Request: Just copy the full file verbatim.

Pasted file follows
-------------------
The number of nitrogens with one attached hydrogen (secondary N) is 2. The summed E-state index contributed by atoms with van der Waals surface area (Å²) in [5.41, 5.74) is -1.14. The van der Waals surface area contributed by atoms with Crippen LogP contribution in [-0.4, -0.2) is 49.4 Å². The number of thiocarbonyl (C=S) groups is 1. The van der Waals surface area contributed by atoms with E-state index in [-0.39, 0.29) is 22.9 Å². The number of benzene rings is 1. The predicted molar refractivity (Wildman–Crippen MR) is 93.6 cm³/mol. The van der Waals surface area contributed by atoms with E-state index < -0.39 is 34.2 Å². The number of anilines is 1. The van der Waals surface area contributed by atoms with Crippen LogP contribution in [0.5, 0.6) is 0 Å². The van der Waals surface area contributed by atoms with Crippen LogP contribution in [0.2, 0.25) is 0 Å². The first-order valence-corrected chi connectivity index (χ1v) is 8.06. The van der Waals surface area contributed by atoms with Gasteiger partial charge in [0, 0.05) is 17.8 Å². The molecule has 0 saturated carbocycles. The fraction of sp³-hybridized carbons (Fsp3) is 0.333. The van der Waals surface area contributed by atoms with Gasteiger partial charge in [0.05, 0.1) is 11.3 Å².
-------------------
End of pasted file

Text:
The number of nitrogens with one attached hydrogen (secondary N) is 2. The summed E-state index contributed by atoms with van der Waals surface area (Å²) in [5.41, 5.74) is -1.14. The van der Waals surface area contributed by atoms with Crippen LogP contribution in [-0.4, -0.2) is 49.4 Å². The number of thiocarbonyl (C=S) groups is 1. The van der Waals surface area contributed by atoms with E-state index in [-0.39, 0.29) is 22.9 Å². The number of benzene rings is 1. The predicted molar refractivity (Wildman–Crippen MR) is 93.6 cm³/mol. The van der Waals surface area contributed by atoms with E-state index < -0.39 is 34.2 Å². The number of anilines is 1. The van der Waals surface area contributed by atoms with Crippen LogP contribution in [0.5, 0.6) is 0 Å². The van der Waals surface area contributed by atoms with Crippen LogP contribution in [0.2, 0.25) is 0 Å². The first-order valence-corrected chi connectivity index (χ1v) is 8.06. The van der Waals surface area contributed by atoms with Gasteiger partial charge in [0, 0.05) is 17.8 Å². The molecule has 0 saturated carbocycles. The fraction of sp³-hybridized carbons (Fsp3) is 0.333. The van der Waals surface area contributed by atoms with Gasteiger partial charge in [0.05, 0.1) is 11.3 Å².